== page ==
We also met a woman named Ilda and her husband Carlos, who came from a humble community in central Paraguay. In search of a better future for themselves and their family, Ilda and Carlos, along with their two kids, packed up their belongings and settled to the outskirts of the capital city, Asuncion. 

With little money and securities, Ilda and Carlos had to be wise with their resources. They used their old truck to drive themselves into the city, and started a business selling general goods which ranged from clothing and plastic buckets to consumables, like soap and snacks. Soon,  the hard reality of starting a new business set in, as competition was fierce and they weren’t able to get any traction. 

Knowing their livelihoods were at stake, Ilda and Carlos brainstormed what else they could do to support their family. They landed on the idea of selling charcoal because it is commonly used by people to cook and heat up their homes. Though the couple started to buy charcoal from the countryside and resell it in the city for a profit, challenges continued to appear. Their truck began to have frequent breakdowns, forcing them to pay for repairs and lose money with the business.

In the meantime, Ilda heard from one of her friends about Diaconia, where she could access micro-loans. At first, she was a bit skeptical about the organization, but the reality that she would be accessing the loans with other people gave her more confidence. She decided to apply and join a trust group, which allowed her to keep her charcoal business alive and give her family stable income.

After a few loan cycles, Ilda had not only repaid her loans, but her business had expanded to the point where she was able to purchase an additional truck to transfer more products from the countryside to the city. As the business gained momentum, Carlos was able to make agreements to sell their products to 10 gas stations and some smaller independent stores, further stabilizing the revenue of their business.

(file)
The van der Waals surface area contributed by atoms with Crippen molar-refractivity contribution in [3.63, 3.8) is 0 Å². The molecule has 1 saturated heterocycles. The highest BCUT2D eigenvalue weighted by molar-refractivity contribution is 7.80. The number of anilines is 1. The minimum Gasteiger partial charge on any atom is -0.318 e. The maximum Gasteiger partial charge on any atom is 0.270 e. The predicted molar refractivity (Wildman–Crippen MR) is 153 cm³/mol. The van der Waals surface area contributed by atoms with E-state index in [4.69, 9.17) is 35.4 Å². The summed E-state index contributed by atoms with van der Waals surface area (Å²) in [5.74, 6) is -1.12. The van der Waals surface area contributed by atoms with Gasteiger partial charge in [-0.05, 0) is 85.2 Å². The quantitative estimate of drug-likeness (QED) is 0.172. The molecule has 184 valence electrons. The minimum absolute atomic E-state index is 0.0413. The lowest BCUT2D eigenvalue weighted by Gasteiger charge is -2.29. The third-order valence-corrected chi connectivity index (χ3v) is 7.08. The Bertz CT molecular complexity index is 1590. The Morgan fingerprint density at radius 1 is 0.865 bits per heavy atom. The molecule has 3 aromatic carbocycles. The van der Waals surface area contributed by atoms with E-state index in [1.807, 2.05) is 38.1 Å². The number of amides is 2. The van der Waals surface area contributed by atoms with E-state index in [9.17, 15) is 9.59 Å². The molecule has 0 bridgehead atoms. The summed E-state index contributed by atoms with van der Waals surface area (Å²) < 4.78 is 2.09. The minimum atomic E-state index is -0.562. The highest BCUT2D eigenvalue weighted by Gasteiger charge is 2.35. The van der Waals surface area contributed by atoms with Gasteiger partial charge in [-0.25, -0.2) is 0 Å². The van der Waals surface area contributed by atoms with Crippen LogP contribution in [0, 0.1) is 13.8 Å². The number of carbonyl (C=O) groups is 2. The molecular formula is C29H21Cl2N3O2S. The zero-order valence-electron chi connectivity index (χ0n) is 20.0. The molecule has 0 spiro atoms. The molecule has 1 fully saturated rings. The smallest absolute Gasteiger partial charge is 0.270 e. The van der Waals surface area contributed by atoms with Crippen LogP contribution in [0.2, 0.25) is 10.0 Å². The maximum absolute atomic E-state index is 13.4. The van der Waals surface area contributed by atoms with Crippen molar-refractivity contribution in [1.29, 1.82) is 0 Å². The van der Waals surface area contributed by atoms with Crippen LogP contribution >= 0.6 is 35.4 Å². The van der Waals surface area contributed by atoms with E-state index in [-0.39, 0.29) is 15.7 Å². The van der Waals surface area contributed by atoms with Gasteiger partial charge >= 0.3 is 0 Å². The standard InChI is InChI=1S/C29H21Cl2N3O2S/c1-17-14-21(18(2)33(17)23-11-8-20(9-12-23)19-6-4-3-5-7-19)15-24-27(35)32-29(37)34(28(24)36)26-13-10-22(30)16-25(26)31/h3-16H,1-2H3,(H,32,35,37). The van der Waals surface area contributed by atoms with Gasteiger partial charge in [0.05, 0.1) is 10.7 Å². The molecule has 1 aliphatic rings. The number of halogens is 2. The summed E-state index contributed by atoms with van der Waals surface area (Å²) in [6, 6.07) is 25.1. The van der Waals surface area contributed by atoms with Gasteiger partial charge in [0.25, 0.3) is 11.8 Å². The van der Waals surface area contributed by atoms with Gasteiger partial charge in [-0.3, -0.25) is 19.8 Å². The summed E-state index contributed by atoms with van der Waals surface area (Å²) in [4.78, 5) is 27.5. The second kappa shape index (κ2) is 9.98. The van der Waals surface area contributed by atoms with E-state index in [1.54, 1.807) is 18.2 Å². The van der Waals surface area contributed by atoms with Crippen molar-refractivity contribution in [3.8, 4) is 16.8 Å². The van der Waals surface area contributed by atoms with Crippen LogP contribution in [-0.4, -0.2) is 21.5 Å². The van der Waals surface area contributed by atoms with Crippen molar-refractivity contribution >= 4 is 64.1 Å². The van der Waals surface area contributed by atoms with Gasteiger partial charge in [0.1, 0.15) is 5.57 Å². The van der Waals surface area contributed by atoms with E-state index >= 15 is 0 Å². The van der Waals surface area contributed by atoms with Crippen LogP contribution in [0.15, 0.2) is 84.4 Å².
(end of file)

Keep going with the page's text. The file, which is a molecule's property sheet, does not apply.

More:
Raising kids while making sure there was enough money for food and school was a difficult task for Ilda and Carlos. Yet they persevered in order to provide a better life for their children. “What other options do we have? I only have grade 5 education,” Ilda said. “And I want to make sure my children have enough opportunities for the future.”

Their oldest daughter, who turns 15 this year, dreams of becoming either a journalist or a lawyer, while their oldest son, who is 16, has already started training to become an electrical mechanic for cars. “And now, the entire family helps out! Our kids would also help and I would give them some allowance for their work,” Ilda said.

As the business grew, Ilda and Carlos hired two more people to sort and repackage the charcoal, and added more space and equipment to make working more efficient. Ilda also noted that the demand for charcoal dips in the summer months, so they put some of their money toward starting an ice cream cone business! This decision allows them to have consistent income throughout the year. 

Ilda loves being a part of  the savings group called “Progresso de Jesus-2” (Progressing with Jesus-2). “It’s not just about the money, but people in the group respect each other and look out for one another.” When asked about her faith she said “being Catholic myself, the devotionals by the chaplains really helps me to understand Jesus and how I should love one another.”  

By partnering with Diaconia, women like Ilda and Gilda are given the opportunity to watch the seeds of their business grow into something stable and strong. Currently, there are 5,893 Diaconia clients, and we are excited to continue sharing their stories of hope. 

You can help break the chains of oppression for a woman living in poverty.

Will you give the gift of a microloan to help a woman in Paraguay become financially independent and debt-free?